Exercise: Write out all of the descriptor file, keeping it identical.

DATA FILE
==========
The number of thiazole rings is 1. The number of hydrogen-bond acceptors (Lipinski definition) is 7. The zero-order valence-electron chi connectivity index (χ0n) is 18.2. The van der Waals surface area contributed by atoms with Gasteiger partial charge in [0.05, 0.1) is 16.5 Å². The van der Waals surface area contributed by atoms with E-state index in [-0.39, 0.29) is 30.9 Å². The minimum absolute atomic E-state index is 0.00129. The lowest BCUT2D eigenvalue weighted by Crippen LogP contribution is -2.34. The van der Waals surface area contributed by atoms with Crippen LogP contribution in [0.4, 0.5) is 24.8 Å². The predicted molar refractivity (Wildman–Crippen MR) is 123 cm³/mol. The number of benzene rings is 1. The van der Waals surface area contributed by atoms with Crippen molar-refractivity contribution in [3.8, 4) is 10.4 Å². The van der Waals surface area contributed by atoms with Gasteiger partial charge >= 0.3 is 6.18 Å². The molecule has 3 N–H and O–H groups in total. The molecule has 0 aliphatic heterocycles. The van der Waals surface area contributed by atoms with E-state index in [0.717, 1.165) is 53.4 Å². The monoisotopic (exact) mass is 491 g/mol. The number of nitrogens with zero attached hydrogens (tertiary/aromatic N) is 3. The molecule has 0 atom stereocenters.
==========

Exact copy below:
The number of thiazole rings is 1. The number of hydrogen-bond acceptors (Lipinski definition) is 7. The zero-order valence-electron chi connectivity index (χ0n) is 18.2. The van der Waals surface area contributed by atoms with Gasteiger partial charge in [0.05, 0.1) is 16.5 Å². The van der Waals surface area contributed by atoms with E-state index in [-0.39, 0.29) is 30.9 Å². The minimum absolute atomic E-state index is 0.00129. The lowest BCUT2D eigenvalue weighted by Crippen LogP contribution is -2.34. The van der Waals surface area contributed by atoms with Crippen LogP contribution in [0.4, 0.5) is 24.8 Å². The predicted molar refractivity (Wildman–Crippen MR) is 123 cm³/mol. The number of benzene rings is 1. The van der Waals surface area contributed by atoms with Crippen molar-refractivity contribution in [3.8, 4) is 10.4 Å². The van der Waals surface area contributed by atoms with Gasteiger partial charge >= 0.3 is 6.18 Å². The molecule has 3 N–H and O–H groups in total. The molecule has 0 aliphatic heterocycles. The van der Waals surface area contributed by atoms with E-state index in [0.717, 1.165) is 53.4 Å². The monoisotopic (exact) mass is 491 g/mol. The number of nitrogens with zero attached hydrogens (tertiary/aromatic N) is 3. The molecule has 0 atom stereocenters.